Luxembourg Creates Alternative Private Equity Fund Structure

The Luxembourg authorities have adopted a new law on venture capital and private equity investment companies that creates a new type of entity the Socit d'investissement en capital risque," or SICAR which provides an alternative to the Anglo Saxon limited

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The Luxembourg authorities have adopted a new law on venture capital and private equity investment companies that creates a new type of entity – the Socit d’investissement en capital risque,” or SICAR – which provides an alternative to the Anglo-Saxon limited partnership structures that the private equity and venture capital industries have used so far.

“The law provides a comprehensive yet flexible framework that we believe will position Luxembourg as a prime jurisdiction for European private equity and venture capital vehicles,” says a spokesman for Linklaters in Luxembourg. He explains that the new law provides private equity and venture capital houses with a genuine alternative to the classic Channel Islands or Caymans-based private equity partnership.

Linkalters say that, although the classic structure has many advantages (particularly for US and UK-based investors and private equity managers) it is not appropriate for investment in jurisdictions such as France and Italy, where there has been increasing demand in recent years for an alternative structure for pan-European investment which meets the specific needs of Continental European investors and managers. These requirements include the ability to structure as an ‘onshore’ tax-paying (but tax-efficient) vehicle to take advantage of tax treaties and EU Directives, a light (but reassuring) degree of regulation, and legal structures (including companies) more familiar to Continental European investors than the Anglo-Saxon limited partnership.

The SICAR is a regulated entity, but with a very light degree of regulation. Unlike other Luxembourg regulated structures there is no need for approval of the promoter and the investment manager, both of which may be outside Luxembourg. The commercial terms of the SICAR can also be flexible – in particular, there are no investment diversification requirements, and normal rules on the paying-in and return of capital are relaxed to avoid cash being trapped in the structure.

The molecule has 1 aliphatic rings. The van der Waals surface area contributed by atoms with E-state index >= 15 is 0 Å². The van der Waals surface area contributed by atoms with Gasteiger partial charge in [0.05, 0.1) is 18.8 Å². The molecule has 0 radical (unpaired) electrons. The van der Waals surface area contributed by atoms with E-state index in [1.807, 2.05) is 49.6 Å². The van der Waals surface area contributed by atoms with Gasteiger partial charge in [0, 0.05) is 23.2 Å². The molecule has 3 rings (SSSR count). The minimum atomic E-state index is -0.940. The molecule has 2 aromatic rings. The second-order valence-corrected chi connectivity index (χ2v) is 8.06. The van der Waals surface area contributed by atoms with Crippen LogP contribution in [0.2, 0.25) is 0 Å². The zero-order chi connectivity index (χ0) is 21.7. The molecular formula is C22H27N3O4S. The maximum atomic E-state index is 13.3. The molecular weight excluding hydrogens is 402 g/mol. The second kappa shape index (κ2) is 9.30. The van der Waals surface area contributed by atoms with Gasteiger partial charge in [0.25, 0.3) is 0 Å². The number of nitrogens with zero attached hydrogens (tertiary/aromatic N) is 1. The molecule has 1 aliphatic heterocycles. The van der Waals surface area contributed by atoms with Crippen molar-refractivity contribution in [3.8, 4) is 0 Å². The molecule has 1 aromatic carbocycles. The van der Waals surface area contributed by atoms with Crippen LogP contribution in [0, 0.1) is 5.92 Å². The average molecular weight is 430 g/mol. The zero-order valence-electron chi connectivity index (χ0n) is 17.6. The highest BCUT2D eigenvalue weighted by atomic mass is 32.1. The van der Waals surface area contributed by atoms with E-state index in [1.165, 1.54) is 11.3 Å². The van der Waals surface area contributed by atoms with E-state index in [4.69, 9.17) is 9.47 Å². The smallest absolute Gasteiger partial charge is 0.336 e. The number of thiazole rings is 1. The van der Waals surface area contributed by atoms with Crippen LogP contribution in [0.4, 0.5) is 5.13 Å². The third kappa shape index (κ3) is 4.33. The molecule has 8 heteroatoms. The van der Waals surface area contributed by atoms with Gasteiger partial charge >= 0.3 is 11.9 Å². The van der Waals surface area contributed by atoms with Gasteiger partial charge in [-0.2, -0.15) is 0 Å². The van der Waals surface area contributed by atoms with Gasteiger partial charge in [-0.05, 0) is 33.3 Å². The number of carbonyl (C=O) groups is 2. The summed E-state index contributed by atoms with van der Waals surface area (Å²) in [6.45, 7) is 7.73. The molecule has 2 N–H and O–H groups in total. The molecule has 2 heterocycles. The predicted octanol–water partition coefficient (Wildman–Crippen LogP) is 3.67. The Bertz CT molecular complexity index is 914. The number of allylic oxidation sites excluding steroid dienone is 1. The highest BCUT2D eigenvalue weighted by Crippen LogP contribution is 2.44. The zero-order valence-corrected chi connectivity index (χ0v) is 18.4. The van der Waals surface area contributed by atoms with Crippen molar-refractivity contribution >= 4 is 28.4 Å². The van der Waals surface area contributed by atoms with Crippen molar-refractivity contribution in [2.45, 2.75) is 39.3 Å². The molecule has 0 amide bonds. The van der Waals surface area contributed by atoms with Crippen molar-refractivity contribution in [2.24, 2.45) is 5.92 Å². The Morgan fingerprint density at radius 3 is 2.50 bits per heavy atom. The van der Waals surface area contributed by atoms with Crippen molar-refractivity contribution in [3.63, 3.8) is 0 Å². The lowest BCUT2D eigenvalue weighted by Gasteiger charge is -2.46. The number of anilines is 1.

“The new law is very flexible with respect to the way investments in private equity or venture capital is made and the same goes for the various exit strategies,” says Linkalaters.

A SICAR is a regulated Luxembourg company that invests in private equity or venture capital. It can take various corporate forms, namely the Luxembourg equivalent of a limited partnership (SCS), a partnership limited by shares (SCA), a public limited company (SA), a limited liability company (Srl) or a cooperative company which has adopted the form of a public limited company (SCoop). The choice will often be guided by tax considerations.

The registered office and seat of central administration of a SICAR must be located in Luxembourg. The investment management function can, however, be performed outside of Luxembourg and there is no Luxembourg residence requirement with respect to the conducting persons, such as the members of the board of directors. The minimum share capital must be Euro 1 million (or its equivalent in any other currency); this minimum amount must be reached within 12 months of the establishment of the SICAR. The share capital may, in principle, be fixed or variable. Payment of shares can be made in cash or in kind.

Dividend payments can be organized in a flexible manner and there is no requirement to create a legal reserve – in other words, a SICAR can match the ‘committed capital, self-liquidating’ flexibility of a limited partnership, for IRR maximisation purposes.

SICARs do not benefit from a general income tax exemption on all kind of revenues, but provide the option to structure either for tax transparency or for a taxable (but low tax) approach. When incorporated as either a SCA, a SA, a Srl or a SCoop, a SICAR is subject to corporate income tax in Luxembourg and should therefore in principle be able to claim treaty protection. Revenues received from securities and gains realised on the disposal of these securities will, however, be income tax exempt in Luxembourg. When incorporated as a SCS, a SICAR is fiscally transparent. Moreover the profits share of foreign investors investing in the SCS will not be subject to any tax in Luxembourg.

Regardless of its company form, any payment by a SICAR to its investors will be free from Luxembourg withholding tax. Finally, the SICAR will only be subject to a capital duty of 1,250 EUR, and the fees for management services rendered to a SICAR will be VAT exempt.

“The new law provides private equity houses with an attractive new regulated vehicle, in a flexible and tax efficient framework,” concludes Hermann Beythan, partner in Linklaters’ Investment and Management Practice in Luxembourg. “It positions Luxembourg as a prime jurisdiction for the European private equity industry, and will further reinforce Luxembourg’s status as an international financial centre.”